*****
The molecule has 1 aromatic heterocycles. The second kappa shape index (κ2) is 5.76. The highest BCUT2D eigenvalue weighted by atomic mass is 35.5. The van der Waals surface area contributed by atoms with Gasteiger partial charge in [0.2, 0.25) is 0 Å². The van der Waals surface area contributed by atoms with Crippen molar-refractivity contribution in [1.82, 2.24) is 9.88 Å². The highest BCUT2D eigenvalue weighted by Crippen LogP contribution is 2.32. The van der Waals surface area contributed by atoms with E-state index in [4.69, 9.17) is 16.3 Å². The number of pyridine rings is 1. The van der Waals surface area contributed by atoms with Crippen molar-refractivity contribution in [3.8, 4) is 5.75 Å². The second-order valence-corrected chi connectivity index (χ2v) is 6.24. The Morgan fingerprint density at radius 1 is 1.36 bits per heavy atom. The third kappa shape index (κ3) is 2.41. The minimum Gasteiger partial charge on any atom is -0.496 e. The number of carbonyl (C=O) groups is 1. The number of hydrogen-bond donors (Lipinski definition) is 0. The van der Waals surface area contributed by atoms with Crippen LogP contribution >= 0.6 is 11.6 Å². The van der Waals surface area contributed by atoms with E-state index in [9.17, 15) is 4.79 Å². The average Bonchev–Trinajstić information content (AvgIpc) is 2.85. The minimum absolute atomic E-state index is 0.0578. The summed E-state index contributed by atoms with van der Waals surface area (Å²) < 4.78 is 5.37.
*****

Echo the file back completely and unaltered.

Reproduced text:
The molecule has 1 aromatic heterocycles. The second kappa shape index (κ2) is 5.76. The highest BCUT2D eigenvalue weighted by atomic mass is 35.5. The van der Waals surface area contributed by atoms with Gasteiger partial charge in [0.2, 0.25) is 0 Å². The van der Waals surface area contributed by atoms with Crippen molar-refractivity contribution in [1.82, 2.24) is 9.88 Å². The highest BCUT2D eigenvalue weighted by Crippen LogP contribution is 2.32. The van der Waals surface area contributed by atoms with E-state index in [4.69, 9.17) is 16.3 Å². The number of pyridine rings is 1. The van der Waals surface area contributed by atoms with Crippen molar-refractivity contribution in [3.8, 4) is 5.75 Å². The second-order valence-corrected chi connectivity index (χ2v) is 6.24. The Morgan fingerprint density at radius 1 is 1.36 bits per heavy atom. The third kappa shape index (κ3) is 2.41. The minimum Gasteiger partial charge on any atom is -0.496 e. The number of carbonyl (C=O) groups is 1. The number of hydrogen-bond donors (Lipinski definition) is 0. The van der Waals surface area contributed by atoms with Crippen LogP contribution >= 0.6 is 11.6 Å². The van der Waals surface area contributed by atoms with E-state index in [9.17, 15) is 4.79 Å². The average Bonchev–Trinajstić information content (AvgIpc) is 2.85. The minimum absolute atomic E-state index is 0.0578. The summed E-state index contributed by atoms with van der Waals surface area (Å²) < 4.78 is 5.37.